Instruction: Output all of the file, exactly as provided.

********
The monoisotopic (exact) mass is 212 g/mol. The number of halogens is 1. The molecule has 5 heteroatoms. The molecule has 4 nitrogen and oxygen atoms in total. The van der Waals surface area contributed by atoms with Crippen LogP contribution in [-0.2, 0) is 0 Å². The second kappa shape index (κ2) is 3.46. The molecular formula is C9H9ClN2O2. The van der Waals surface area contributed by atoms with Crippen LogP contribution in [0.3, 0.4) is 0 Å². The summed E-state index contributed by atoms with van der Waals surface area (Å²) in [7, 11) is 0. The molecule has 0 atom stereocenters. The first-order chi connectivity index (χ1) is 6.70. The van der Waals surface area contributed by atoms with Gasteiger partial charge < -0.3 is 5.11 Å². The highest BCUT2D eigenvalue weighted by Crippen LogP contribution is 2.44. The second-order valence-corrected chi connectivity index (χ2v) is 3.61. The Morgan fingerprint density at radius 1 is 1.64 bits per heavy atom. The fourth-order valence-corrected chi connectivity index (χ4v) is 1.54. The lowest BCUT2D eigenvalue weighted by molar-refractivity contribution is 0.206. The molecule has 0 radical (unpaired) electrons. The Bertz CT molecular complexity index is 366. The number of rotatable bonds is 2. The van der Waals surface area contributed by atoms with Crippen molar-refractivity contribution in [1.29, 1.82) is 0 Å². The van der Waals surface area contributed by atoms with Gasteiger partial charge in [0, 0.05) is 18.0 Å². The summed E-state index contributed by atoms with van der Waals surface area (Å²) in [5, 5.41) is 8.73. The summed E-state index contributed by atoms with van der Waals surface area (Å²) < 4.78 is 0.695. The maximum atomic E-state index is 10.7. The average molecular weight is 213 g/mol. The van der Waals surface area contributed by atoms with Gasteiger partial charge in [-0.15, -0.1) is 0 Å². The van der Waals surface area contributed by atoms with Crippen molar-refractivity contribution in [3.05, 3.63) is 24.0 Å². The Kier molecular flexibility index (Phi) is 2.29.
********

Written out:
The monoisotopic (exact) mass is 212 g/mol. The number of halogens is 1. The molecule has 5 heteroatoms. The molecule has 4 nitrogen and oxygen atoms in total. The van der Waals surface area contributed by atoms with Crippen LogP contribution in [-0.2, 0) is 0 Å². The second kappa shape index (κ2) is 3.46. The molecular formula is C9H9ClN2O2. The van der Waals surface area contributed by atoms with Crippen LogP contribution in [0.3, 0.4) is 0 Å². The summed E-state index contributed by atoms with van der Waals surface area (Å²) in [7, 11) is 0. The molecule has 0 atom stereocenters. The first-order chi connectivity index (χ1) is 6.70. The van der Waals surface area contributed by atoms with Gasteiger partial charge < -0.3 is 5.11 Å². The highest BCUT2D eigenvalue weighted by Crippen LogP contribution is 2.44. The second-order valence-corrected chi connectivity index (χ2v) is 3.61. The Morgan fingerprint density at radius 1 is 1.64 bits per heavy atom. The fourth-order valence-corrected chi connectivity index (χ4v) is 1.54. The lowest BCUT2D eigenvalue weighted by molar-refractivity contribution is 0.206. The molecule has 0 radical (unpaired) electrons. The Bertz CT molecular complexity index is 366. The number of rotatable bonds is 2. The van der Waals surface area contributed by atoms with Crippen molar-refractivity contribution in [1.29, 1.82) is 0 Å². The van der Waals surface area contributed by atoms with Gasteiger partial charge in [0, 0.05) is 18.0 Å². The summed E-state index contributed by atoms with van der Waals surface area (Å²) in [5, 5.41) is 8.73. The summed E-state index contributed by atoms with van der Waals surface area (Å²) < 4.78 is 0.695. The maximum atomic E-state index is 10.7. The average molecular weight is 213 g/mol. The van der Waals surface area contributed by atoms with Gasteiger partial charge in [-0.15, -0.1) is 0 Å². The van der Waals surface area contributed by atoms with Crippen molar-refractivity contribution in [3.05, 3.63) is 24.0 Å². The Kier molecular flexibility index (Phi) is 2.29.